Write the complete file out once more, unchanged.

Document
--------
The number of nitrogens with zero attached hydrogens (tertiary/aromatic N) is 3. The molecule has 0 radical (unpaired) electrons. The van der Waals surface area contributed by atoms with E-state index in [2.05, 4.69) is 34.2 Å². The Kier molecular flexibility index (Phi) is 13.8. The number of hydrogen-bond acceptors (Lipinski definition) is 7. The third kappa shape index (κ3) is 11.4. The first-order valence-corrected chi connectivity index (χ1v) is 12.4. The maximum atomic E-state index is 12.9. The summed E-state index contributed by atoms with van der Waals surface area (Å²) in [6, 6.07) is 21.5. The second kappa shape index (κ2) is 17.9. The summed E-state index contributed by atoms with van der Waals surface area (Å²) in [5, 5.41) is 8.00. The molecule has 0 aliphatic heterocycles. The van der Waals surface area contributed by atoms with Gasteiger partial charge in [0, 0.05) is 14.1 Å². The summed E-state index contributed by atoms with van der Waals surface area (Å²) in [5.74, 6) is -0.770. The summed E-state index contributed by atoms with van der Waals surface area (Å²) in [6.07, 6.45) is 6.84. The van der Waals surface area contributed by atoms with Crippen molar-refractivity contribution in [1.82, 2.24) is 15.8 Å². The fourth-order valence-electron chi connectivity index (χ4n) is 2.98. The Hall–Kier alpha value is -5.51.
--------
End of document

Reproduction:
The number of nitrogens with zero attached hydrogens (tertiary/aromatic N) is 3. The molecule has 0 radical (unpaired) electrons. The van der Waals surface area contributed by atoms with E-state index in [2.05, 4.69) is 34.2 Å². The Kier molecular flexibility index (Phi) is 13.8. The number of hydrogen-bond acceptors (Lipinski definition) is 7. The third kappa shape index (κ3) is 11.4. The first-order valence-corrected chi connectivity index (χ1v) is 12.4. The maximum atomic E-state index is 12.9. The summed E-state index contributed by atoms with van der Waals surface area (Å²) in [6, 6.07) is 21.5. The second kappa shape index (κ2) is 17.9. The summed E-state index contributed by atoms with van der Waals surface area (Å²) in [5, 5.41) is 8.00. The molecule has 0 aliphatic heterocycles. The van der Waals surface area contributed by atoms with Gasteiger partial charge in [0, 0.05) is 14.1 Å². The summed E-state index contributed by atoms with van der Waals surface area (Å²) in [5.74, 6) is -0.770. The summed E-state index contributed by atoms with van der Waals surface area (Å²) in [6.07, 6.45) is 6.84. The van der Waals surface area contributed by atoms with Crippen molar-refractivity contribution in [1.82, 2.24) is 15.8 Å². The fourth-order valence-electron chi connectivity index (χ4n) is 2.98. The Hall–Kier alpha value is -5.51.